The Auckland Art Gallery – Walters Prize 2014

Ferris also went to the gallery on his day off.

Ferris also went to the gallery on his day off


Today I visited the Auckland City Art Gallery (ACAG), mainly to view the Walters Prize finalists.

If you didn’t know, The Walters Prize is probably the most visible and contentious art prize in the land.  Now they’re calling it the ‘toughest’ art prize.

It’s based on the Turner, held each year at the Tate Britain in London. You must know that one.  Think Tracey Emin, think Damien Hirst.  Think Bryan Ferry.  Think Madonna swearing at the live cross.

Both prizes take the work of a living artist from the last 24 months of activity and select that which they deem important, rigorous work that will ultimately speak to notions of what contemporary art is.  One of the great ironies of modern art is people’s aversion to it and critique of it. This all feeds and informs modern art.

The Walters draws huge art-rage from ratepayers, since the artworks are exhibited in the space paid for by the  hard-working citizens of Auckland who rather fancy the idea of infrastructure and public transport services over a gigantic architectural wonder that displays a pile of vagrant effects down a side corridor that the ratepayer nearly trips over thinking it’s a mistake left by the cleaners.

It’s not.  It’s a finalist in the $50,000 Walters.

I was impressed.  The four finalists are our finest contemporary artists, and each has a highly developed and unique approach to art making.

My money is on Simon Denny.  You really have to experience this artwork as I can’t describe it.


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Denny’s work, for me, made me feel serious irritation, which meant that on some level the content and the way the work is displayed, works.  I felt impatient having to file through and past placard-like canvases, each featuring a key modern figure, from the developer of tumblr, to a Britain’s Got Talent finalist.  Like I didn’t have time to do it and was looking to get out as fast as I could. Of course the irony here is that galleries want us to stay for a long time to absorb the art, to soak it up.

Each of the modern figures is depicted in an interview or speech-giving mode, and the overall effect was that I felt like I was at some kind of entrepreneurial roadshow from hell.  Surrounded by successful high-rollers, I couldn’t get through the lanes fast enough and there was no way through it except to keep going.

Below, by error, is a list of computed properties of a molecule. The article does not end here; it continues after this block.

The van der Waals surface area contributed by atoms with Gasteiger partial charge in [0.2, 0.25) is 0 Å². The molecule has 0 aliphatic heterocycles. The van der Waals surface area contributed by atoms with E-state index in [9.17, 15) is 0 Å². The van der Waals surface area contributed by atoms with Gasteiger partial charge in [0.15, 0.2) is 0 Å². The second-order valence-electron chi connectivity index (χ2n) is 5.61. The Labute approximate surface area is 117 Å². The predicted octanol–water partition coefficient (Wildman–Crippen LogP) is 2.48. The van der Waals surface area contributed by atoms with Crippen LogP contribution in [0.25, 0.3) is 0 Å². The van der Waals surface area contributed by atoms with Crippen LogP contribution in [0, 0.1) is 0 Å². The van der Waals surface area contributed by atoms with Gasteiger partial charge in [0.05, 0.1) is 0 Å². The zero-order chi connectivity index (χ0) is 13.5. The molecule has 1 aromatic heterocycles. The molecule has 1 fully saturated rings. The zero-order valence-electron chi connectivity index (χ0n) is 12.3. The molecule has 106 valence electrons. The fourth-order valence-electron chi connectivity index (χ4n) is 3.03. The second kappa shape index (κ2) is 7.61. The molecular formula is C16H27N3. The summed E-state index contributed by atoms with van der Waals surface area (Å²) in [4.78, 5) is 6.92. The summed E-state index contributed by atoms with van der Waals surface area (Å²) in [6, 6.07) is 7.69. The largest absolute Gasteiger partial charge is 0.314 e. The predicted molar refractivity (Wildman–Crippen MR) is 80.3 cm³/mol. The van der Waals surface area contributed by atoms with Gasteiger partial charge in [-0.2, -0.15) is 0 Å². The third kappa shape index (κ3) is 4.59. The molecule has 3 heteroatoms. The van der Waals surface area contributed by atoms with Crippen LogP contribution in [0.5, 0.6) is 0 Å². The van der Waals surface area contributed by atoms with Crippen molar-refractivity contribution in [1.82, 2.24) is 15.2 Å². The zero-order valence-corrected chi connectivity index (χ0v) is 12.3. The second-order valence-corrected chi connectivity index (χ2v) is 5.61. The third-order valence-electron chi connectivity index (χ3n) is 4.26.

It is a great artwork.

Denny has been selected to represent New Zealand at the Venice Biennale next year too.  He lives and works in Berlin and it’s common for young New Zealand artists to want to work in a more centralized European art centre.

Next week, I’ll be investigating another entry, the work of Luke Willis Thompson.  I am already obsessed with this work.  The work doesn’t really exist at all.

The gallery visitor must take a taxi-ride to unknown parts.  It takes around 50 minutes.  In the original work, participants were taken to a house and were allowed to walk around, rather voyeuristically before being taken back to the gallery space.  That’s the work.

It’s a no-artwork entry, however the artwork is created along the way, I expect by the viewer becoming more of a participant and creator of the piece.  Call it performance, or whatever.  There’s a bit of Barthes in there perhaps.

The other thing I love about this is its ephemeral quality, and the fact that it can’t be ‘bought’ and displayed as such.  So much of art is about discussing value, which I myself did later on in my visit when I clapped eyes on the wondrous Hotere works in situ.  I said “these would be worth a bit now” and immediately fell deep into the trap of commoditizing art.

Thompson’s work will certainly have a cost attached, but not to the viewer, since the taxi ride is ‘free’.  Must really fuck people off who wonder how the artist can make a living from such a purely conceptual piece.  I doubt he cares.

There are two other entries, equally engaging, equally intriguing to be discussed in later blogs.

Further through my visit I checked into the ye olde faithful Victorian galleries and felt like I was in London – a spectacular collection of mainly European works, plenty of Italian art courtesy of Reni and his school and even some altarpiece works if early Renaissance art is your thing.  Lovely.  Stunning!  Madonna, again.


Mr Companion turning his back on ‘that modern rubbish’.

I am so excited about my mystery taxi ride next week.  Wednesday it will be.  I will attempt to capture some of it somehow within the boundaries of ‘the rules’.

Will I ask the taxi driver his views on the upcoming elections?  Or maybe just ask him if he thinks modern art is rubbish?



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